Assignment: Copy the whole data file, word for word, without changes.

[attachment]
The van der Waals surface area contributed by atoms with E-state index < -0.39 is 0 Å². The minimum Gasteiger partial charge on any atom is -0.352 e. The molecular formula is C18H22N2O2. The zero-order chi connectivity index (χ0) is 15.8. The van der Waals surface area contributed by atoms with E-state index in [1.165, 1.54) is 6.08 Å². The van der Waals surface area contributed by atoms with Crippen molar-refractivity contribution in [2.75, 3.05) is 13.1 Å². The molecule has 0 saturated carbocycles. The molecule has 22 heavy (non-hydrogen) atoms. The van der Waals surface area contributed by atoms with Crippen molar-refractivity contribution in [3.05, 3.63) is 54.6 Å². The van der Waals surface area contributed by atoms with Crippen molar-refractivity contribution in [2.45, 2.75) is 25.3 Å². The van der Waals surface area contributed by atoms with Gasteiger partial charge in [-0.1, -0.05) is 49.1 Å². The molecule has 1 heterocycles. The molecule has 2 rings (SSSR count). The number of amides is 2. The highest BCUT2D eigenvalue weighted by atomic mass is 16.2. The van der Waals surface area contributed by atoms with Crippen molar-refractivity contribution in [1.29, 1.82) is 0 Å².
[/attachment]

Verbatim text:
The van der Waals surface area contributed by atoms with E-state index < -0.39 is 0 Å². The minimum Gasteiger partial charge on any atom is -0.352 e. The molecular formula is C18H22N2O2. The zero-order chi connectivity index (χ0) is 15.8. The van der Waals surface area contributed by atoms with E-state index in [1.165, 1.54) is 6.08 Å². The van der Waals surface area contributed by atoms with Crippen molar-refractivity contribution in [2.75, 3.05) is 13.1 Å². The molecule has 0 saturated carbocycles. The molecule has 22 heavy (non-hydrogen) atoms. The van der Waals surface area contributed by atoms with Crippen molar-refractivity contribution in [3.05, 3.63) is 54.6 Å². The van der Waals surface area contributed by atoms with Crippen molar-refractivity contribution in [2.45, 2.75) is 25.3 Å². The van der Waals surface area contributed by atoms with Gasteiger partial charge in [-0.1, -0.05) is 49.1 Å². The molecule has 1 heterocycles. The molecule has 2 rings (SSSR count). The number of amides is 2. The highest BCUT2D eigenvalue weighted by atomic mass is 16.2. The van der Waals surface area contributed by atoms with Crippen molar-refractivity contribution in [1.29, 1.82) is 0 Å².